Thursday, November 8, 2012

Just How Much Trouble Is Avid In?

Sony 3348HR digital audio tape recorder image from Bobby Owsinski's Big Picture blog
Sony 3348HR Digital Tape Recorder and Remote
I remember when the commercial studio world revolved around the Sony 3348 48 track digital tape recorder. If you owned a studio that catered to major label clients, this machine was an absolute necessity, and at a cost of around $250k each, they were a major investment that a studio owner had to make to stay in business - for about 6 months. It seemed that as soon as every major studio finished their investment cycle with these machines that their use and value fell like a rock, thanks to the rapid transition in the music world to Digidesign's Pro Tools digital audio workstation as the storage medium of choice.

Today you can find a 3348 for a couple of grand, but most owners would probably even pay you to take the big bulky hulk of metal off their hands. This one-time superb piece of audio technology became a boat anchor in almost no time, and unlike analog gear from that era, has virtually no chance of having new life breathed into it via the vintage market. It sounded great for it's time, but it's quality and function is not even in the ballpark of what we can buy today for a mere fraction of its original cost.

Pro Tools has gone on to completely change several areas of the audio business, from music to broadcast to post, and has become the de facto standard in most professional settings. That said, it's now owned by Avid, a company previously known for it's video editing software (the video equivalent of Pro Tools) than anything else. The problem is, Avid is in trouble.

Avid's trouble started when Apple introduced Final Cut, which was cheaper than anything that Avid had to offer and eventually just as capable. Soon the market was saturated between the two systems, with virtually no growth left, so Avid purchased Digidesign to get a piece of the still growing professional audio market. Eventually that topped out too, so the next move was to go into consumer audio and Avid acquired M-Audio among other similar companies. To many of Avid's stockholders, the company was on a roll as stock prices reached a high of over $28.

But the audio business, consumer and professional combined, is actually quite small compared to other businesses, and once again Avid was undermined by Apple and their Garageband software and less expensive versions of Logic. Suddenly the stock was in trouble and began to drop like a rock. Earlier this year, the company decided that it had enough of the consumer business and sold it off in order to stop the stock price hemorrhage. The existing professional audio and video market is pretty finite though, and competition is tough, which means that Avid's revenue has fallen from a high of $12+ this year to just half of that today as investors continue the rush to sell. They understand the stock price isn't coming back.

Which brings us back to the Sony 3348. You can own the market and almost overnight lose it if something newer, cheaper, and better (or two of the three) comes along. You can also lose it if the company is struggling financially and there's no money left for innovation. I think you can see where this is going - Avid is in trouble.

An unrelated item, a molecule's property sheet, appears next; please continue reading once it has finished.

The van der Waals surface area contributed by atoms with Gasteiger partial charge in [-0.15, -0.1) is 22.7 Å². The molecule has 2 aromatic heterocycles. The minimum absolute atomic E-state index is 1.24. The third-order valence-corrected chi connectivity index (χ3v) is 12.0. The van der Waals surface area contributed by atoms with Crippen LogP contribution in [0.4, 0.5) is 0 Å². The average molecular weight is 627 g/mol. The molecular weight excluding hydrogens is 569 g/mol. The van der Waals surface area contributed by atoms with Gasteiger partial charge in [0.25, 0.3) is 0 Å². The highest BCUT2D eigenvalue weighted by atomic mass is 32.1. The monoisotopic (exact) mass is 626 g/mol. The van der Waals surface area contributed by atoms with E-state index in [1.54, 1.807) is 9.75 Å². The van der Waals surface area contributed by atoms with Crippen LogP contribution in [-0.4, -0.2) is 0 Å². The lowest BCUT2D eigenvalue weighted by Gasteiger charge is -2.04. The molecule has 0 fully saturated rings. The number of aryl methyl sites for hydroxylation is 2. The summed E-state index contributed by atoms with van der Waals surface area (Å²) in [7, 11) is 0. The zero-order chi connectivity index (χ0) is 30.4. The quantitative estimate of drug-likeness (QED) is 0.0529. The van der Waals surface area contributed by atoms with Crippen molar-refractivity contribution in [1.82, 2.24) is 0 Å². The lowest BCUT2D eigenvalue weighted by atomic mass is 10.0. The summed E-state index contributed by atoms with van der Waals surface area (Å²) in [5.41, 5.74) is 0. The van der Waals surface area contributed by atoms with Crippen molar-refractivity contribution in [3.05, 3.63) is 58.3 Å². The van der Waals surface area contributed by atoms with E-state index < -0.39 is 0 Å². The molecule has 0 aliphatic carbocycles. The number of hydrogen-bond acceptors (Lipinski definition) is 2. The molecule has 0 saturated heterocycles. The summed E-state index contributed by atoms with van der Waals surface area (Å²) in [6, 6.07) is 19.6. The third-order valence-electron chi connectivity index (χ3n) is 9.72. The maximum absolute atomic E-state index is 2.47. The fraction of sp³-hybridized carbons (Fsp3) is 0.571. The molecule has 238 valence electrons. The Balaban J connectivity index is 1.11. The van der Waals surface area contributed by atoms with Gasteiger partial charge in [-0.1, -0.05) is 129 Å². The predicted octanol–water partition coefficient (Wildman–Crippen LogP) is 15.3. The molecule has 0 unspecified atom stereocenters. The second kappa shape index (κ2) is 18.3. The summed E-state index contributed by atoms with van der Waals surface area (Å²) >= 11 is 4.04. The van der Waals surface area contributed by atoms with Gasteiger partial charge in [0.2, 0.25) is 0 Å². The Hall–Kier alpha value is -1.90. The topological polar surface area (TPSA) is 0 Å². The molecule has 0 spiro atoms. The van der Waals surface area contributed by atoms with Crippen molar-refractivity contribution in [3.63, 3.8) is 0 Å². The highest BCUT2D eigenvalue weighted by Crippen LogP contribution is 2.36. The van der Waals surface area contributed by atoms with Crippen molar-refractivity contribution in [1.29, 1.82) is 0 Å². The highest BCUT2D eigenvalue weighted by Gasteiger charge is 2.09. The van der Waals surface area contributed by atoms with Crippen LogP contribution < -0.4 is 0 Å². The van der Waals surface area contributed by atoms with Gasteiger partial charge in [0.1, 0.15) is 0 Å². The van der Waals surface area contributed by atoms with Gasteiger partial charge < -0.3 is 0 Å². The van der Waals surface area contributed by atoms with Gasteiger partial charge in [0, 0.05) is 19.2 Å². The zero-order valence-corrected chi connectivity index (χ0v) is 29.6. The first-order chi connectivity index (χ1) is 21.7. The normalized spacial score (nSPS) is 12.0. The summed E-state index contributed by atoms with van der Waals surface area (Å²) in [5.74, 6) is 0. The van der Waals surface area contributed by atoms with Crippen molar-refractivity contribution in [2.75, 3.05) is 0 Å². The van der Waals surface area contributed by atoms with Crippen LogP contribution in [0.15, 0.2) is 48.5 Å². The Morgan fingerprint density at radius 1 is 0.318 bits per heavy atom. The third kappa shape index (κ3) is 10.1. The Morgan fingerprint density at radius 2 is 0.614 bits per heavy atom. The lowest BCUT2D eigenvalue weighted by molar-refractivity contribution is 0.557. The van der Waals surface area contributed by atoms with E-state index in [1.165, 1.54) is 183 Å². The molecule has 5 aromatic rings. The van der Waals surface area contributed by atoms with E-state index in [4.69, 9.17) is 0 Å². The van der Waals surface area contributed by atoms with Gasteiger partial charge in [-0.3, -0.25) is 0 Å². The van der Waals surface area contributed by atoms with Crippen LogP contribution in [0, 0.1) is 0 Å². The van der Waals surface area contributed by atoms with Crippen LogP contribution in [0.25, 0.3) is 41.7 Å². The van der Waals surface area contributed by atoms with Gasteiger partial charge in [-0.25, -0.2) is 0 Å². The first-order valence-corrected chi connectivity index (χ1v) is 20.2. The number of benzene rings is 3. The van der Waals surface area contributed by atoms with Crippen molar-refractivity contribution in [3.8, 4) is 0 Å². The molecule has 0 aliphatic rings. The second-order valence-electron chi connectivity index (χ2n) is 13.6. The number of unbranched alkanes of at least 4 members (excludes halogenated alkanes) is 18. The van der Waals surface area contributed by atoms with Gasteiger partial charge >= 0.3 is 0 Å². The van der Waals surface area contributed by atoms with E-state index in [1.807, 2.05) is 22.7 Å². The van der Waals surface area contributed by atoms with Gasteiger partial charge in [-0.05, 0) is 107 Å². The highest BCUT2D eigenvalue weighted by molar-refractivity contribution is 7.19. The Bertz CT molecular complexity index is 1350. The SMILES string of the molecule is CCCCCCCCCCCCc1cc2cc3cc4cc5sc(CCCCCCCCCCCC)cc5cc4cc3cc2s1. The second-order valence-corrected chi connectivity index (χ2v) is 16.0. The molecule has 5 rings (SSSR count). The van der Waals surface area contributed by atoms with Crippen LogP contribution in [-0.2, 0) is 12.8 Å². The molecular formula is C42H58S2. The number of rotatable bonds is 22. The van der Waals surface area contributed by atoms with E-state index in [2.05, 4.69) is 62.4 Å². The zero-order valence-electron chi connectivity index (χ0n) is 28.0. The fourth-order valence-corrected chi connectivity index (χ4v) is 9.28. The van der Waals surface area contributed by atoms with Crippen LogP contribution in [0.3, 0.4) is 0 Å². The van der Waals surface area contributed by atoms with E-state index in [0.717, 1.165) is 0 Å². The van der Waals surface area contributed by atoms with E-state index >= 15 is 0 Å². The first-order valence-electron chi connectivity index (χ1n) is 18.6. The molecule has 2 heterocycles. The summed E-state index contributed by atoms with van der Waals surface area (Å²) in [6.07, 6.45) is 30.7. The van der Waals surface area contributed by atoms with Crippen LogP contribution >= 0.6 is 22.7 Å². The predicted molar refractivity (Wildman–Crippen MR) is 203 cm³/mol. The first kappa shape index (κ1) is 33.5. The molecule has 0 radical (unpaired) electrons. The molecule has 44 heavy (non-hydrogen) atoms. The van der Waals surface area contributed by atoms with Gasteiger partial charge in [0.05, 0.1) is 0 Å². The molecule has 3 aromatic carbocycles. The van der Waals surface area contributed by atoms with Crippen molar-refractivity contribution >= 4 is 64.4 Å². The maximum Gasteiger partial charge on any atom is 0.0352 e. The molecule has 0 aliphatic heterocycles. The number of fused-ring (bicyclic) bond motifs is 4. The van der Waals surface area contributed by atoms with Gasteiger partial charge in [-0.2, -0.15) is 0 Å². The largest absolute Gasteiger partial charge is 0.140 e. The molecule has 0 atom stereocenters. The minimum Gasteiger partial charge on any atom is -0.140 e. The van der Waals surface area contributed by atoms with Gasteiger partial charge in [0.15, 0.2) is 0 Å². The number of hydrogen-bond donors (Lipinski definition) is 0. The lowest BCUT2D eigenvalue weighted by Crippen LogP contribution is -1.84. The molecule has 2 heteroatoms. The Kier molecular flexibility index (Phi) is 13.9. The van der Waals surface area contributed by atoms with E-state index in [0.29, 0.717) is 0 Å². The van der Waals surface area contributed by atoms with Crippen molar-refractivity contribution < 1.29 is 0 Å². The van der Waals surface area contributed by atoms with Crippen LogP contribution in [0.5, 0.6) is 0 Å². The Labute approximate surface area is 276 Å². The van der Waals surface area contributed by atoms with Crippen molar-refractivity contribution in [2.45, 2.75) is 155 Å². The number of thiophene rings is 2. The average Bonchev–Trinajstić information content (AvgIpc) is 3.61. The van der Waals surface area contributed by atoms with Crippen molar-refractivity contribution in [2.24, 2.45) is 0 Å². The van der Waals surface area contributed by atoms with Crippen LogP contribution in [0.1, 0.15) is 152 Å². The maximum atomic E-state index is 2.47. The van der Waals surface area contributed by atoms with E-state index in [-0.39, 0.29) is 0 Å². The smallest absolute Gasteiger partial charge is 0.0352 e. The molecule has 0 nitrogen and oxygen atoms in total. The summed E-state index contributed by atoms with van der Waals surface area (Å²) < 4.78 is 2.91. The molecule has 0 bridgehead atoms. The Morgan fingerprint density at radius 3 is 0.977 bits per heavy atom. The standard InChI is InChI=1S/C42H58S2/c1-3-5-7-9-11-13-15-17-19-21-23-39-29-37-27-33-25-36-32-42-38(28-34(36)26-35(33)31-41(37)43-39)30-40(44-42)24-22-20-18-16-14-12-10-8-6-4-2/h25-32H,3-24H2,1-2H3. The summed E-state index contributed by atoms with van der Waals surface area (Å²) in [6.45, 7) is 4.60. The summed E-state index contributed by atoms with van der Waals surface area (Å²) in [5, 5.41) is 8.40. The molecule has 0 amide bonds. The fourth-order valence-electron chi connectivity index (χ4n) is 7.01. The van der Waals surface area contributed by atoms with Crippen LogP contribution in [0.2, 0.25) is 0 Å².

In recent months long time Avid employees have been jumping ship for other companies in the industry, seeing the writing on the wall. That's never a good sign. And the company didn't even show at the last AES convention in San Francisco a couple of weeks ago. Not a good sign either.

I don't think that Pro Tools would ever go away overnight the way the Sony 3348 did because the installed user base is so high (especially in post and broadcast), but I wouldn't be surprised if we see some changes in the company in the very near future. One thing I do know, there are a number of other companies out there circling like vultures preparing to pick up the pieces of Digidesign, whatever they may be.

Watch this story carefully over the next few months.

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1 comment:

Rand Bliss said...

Interesting. May I ad that just because something is known for being 'the industry standard' doesn't necessarily mean or qualify it being the best or even better than other DAW's on the market today.

I think too many people blindly wave that same loyalist flag on Pro Tool's behalf and are overlooking software that have been lighting a fire under Pro Tools for years just to keep up with the innovation, user-friendliness and competitive prices of other DAW's.

For example, Hans Zimmer uses Cubase, and he's not doing too badly with it. Google Craig Anderton's opinions on PreSonus Studio One 2. Or the amazing wolf in sheep's clothing Reaper 4.2, etc. etc.

Competition is healthy, breeds innovation and keeps prices reasonable. It's worth experimenting with other (or all) the DAWs currently available and use whatever fits best for you as an individual, not as sheeple blindly following the flock.

Too many people wasting time online in forums arguing what's 'Best' instead of creating better music using what they've got to make the best recordings they can.

It's apples and oranges. To each his own. Tools are only as good as the people using it. The results are what matter most and the general public wouldn't know the difference anyway.

Long Live Sun Records!

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